Welcome to MetroGuide Networks' overview of San Antonio-area attractions. The Greater San Antonio
area is full of attractions for all ages. Apart from being the “Remember the Alamo” rallying point of the Texan revolution against Mexico,
much of San Antonio's identity comes from Spanish origins. Yet San Antonio's action-packed history has evolved under six flags: French,
Spanish, Mexican, Republic of Texas, Confederate, and the Stars and Stripes. Accordingly, San Antonio captures the spirit of Texas with
flavors of Native Americans, Spaniards, Germans, Old Mexico, the Wild West, and the Deep South. Founding came in 1718, when Father Antonio
Olivares established Mission San Antonio de Valero, etched in history as the site where, in 1836, a paltry 189 defenders held the old
mission against nearly 5,000 Mexican troops for 13 days. The Alamo remains as a shrine and museum and a downtown tour uncovers centuries
of history along with the largest Mexican marketplace outside Mexico. Sequestered 20 feet below street level, the Paseo del Rio – River Walk
--- runs some 2.5 miles from the Municipal Auditorium on the north to the King William Historic District on the south, quiet and park-like
in some stretches, abuzz elsewhere with sidewalk cafes, boutiques, clubs and hotels. The first public golf course in Texas was built in
San Antonio in 1916, and golfers have flocked here ever since. Texas Hill Country rivers, forming an arc around the northern edge of town,
provide for canoeing, tubing and white-water rafting. Area lakes attract anglers and sailing enthusiasts. Working ranches provide hunting
leases for wild game, dude ranches offer horseback riding, and Hill Country state parks have hiking trails. San Antonio dining options vary
from fine French cuisine to Chinese, Cajun and Soul, but the big magnet is a passion for Tex-Mex, helping San Antonio attract nearly eight
million visitors a year with a hearty “howdy and y'all come back” style welcome.
Below is a list of some suggested things to do in the San Antonio Metropolitan Area,
with links to more details when available.
- The Alamo
Here lies the most famous spot in Texas, if not the entire wild west, where the 189 defenders including Davy Crockett and Jim Bowie finally fell on March 6, 1836, after repeated attacks by Mexican General Santa Anna's army. The oft-photographed chapel and the Long Barracks are all that remain of the original fort. The relic-filled museum offers narration on all that led up to the slogan “Remember the Alamo.”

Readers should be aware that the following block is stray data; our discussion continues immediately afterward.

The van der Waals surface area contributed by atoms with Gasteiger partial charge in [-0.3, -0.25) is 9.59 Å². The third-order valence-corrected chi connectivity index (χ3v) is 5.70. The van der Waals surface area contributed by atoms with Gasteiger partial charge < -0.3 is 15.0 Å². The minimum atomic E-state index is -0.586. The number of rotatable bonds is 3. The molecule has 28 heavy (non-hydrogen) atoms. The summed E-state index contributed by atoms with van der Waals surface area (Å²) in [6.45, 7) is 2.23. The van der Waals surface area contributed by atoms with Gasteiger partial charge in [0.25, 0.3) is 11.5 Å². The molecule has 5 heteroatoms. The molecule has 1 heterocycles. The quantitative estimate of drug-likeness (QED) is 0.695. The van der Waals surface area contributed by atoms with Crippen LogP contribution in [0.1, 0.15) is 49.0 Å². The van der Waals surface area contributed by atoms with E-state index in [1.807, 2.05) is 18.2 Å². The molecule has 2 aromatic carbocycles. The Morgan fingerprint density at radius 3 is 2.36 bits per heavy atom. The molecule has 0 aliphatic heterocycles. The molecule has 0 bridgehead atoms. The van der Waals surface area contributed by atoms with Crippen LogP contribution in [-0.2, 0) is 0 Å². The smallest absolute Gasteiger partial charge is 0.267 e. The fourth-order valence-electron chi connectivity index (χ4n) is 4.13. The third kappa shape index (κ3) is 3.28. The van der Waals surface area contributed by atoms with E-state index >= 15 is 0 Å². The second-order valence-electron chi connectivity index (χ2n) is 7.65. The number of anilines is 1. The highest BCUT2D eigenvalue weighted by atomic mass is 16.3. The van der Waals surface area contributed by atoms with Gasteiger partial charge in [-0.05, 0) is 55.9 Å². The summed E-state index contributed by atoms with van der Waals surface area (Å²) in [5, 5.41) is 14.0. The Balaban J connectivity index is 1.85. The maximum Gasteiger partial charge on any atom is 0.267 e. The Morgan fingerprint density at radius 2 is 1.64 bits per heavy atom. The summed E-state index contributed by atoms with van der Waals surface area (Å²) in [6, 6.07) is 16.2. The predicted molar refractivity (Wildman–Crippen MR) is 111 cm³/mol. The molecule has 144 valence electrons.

300 Alamo Plaza. (210) 225-1391
- Buckhorn Saloon & Museum
Jammed with cowboy memorabilia and such oddments as a two-headed calf and an eight-legged lamb, the Buckhorn Saloon history is ever more of a grabber, dating to 1881 when Albert Friedrich opened on Dolorosa Street. Some of the region's biggest cattle deals unfolded at the Buckhorn, and by 1890 some 10 million Texas longhorns had been driven up to Kansas. Teddy Roosevelt (bunking nearby at historic Menger Hotel) recruited Rough Riders at the Buckhorn, where it's also believed Pancho Villa hashed over plans for the Mexican Revolution of 1910 while downing a few. In 1922, when Prohibition was dusting over most saloons, Friedrich moved the Buckhorn to the corner of Houston and South Flores streets and proceeded to offset losses in liquor revenue by peddling lunch along with armadillo baskets and rattlesnake ties. A friend of Mrs. Friedrich, W.S. Porter (writing under the O. Henry pen name), modeled some of his characters after Buckhorn regulars. Still embellishing the Buckhorn are the bar with the original brass
foot rail, a 1909 gas chandelier and the 1913 cash register maxing out at $6.99, from when beer sold for a nickel.
318 East Houston. (210) 247-4000
- Casa Navarro State Historical Park
The home of Jose Antonio Navarro (1795-1871), a Texas legislator under Mexico, the republic of Texas, and the U.S., illustrates the state's rich tapestry of Mexican history. The park includes Navarro's furnished house, first residence, and store.
228 South Laredo Street. (210) 226-4801
- Guenther House
Carl Hilmar Guenther, founder of Pioneer Flour Mills, built this elegant home in 1860. The restored house includes a museum displaying mill memorabilia along with Dresden china anniversary plates made in Germany until WWII.
205 East Guenther. (210) 227-1061
- Guinness Book of World Records and Ripley's Haunted Adventure
Opening in late June, 2003 across from the Alamo, the Guinness museum provides interactive exploration of world records for categories such as travel, including the longest taxi ride (London to Cape Town and back, June 3 to Oct. 17, 1994). Ripley's Haunted Adventure allows visitors to live out bone-chilling fears at the abandoned warehouse of San Antonio's Grimsby & Streaper Casket Co., known for its raised-coffin engineering wizardry. Due to a periodic need for cash, the son of the now deceased night watchman offers tours. Combination tickets are available.
329 Alamo Plaza. (210) 226-2828
- Japanese Tea Garden
Winding pebble walkways and stone bridges highlight this lush garden brimming with photo opportunities contained within Brackenridge Park, covering nearly 350 acres and also housing the Pioneer Memorial Hall, a zoo and an aquarium.
3800 North St. Mary's Street. (210) 821-3120
- King William Historic Area
In the late 1800s, this 25-block area near downtown and originally settled by prominent German merchants, was the most elegant residential area in the city. As the state's first zoned historic district, it includes many attractions and is once again a fashionable residential neighborhood.
South Bank of San Antonio River.
- La Villita
La Villita, one of the original civil settlement areas with old adobe buildings and vine-covered stone walls, and fountains, is an arts and crafts community with shops, working artists, restaurants and a post office. The Old San Antonio Exhibit (in Bolivar Hall) has artifacts and symbols relevant to city history.
418 Villita. (210) 207-8610
- Majestic Theater
One of the few remaining vintage, atmospheric vaudeville movie palaces, the Majestic Theater is home to the San Antonio Symphony.
224 East Houston. (210) 226-5700
- Market Square - El Mercado
Patterned after an authentic Mexican market, El Mercado pulses with activity at nearly three dozen shops. In addition, there are 80 specialty shops in Farmers Market Plaza. Market Square hosts frequent Hispanic festivals dispensing food and beverage near Guadalajara lamps with mariachi bands providing music for dancing.
514 West Commerce. (210) 207-8600
- Mission Trails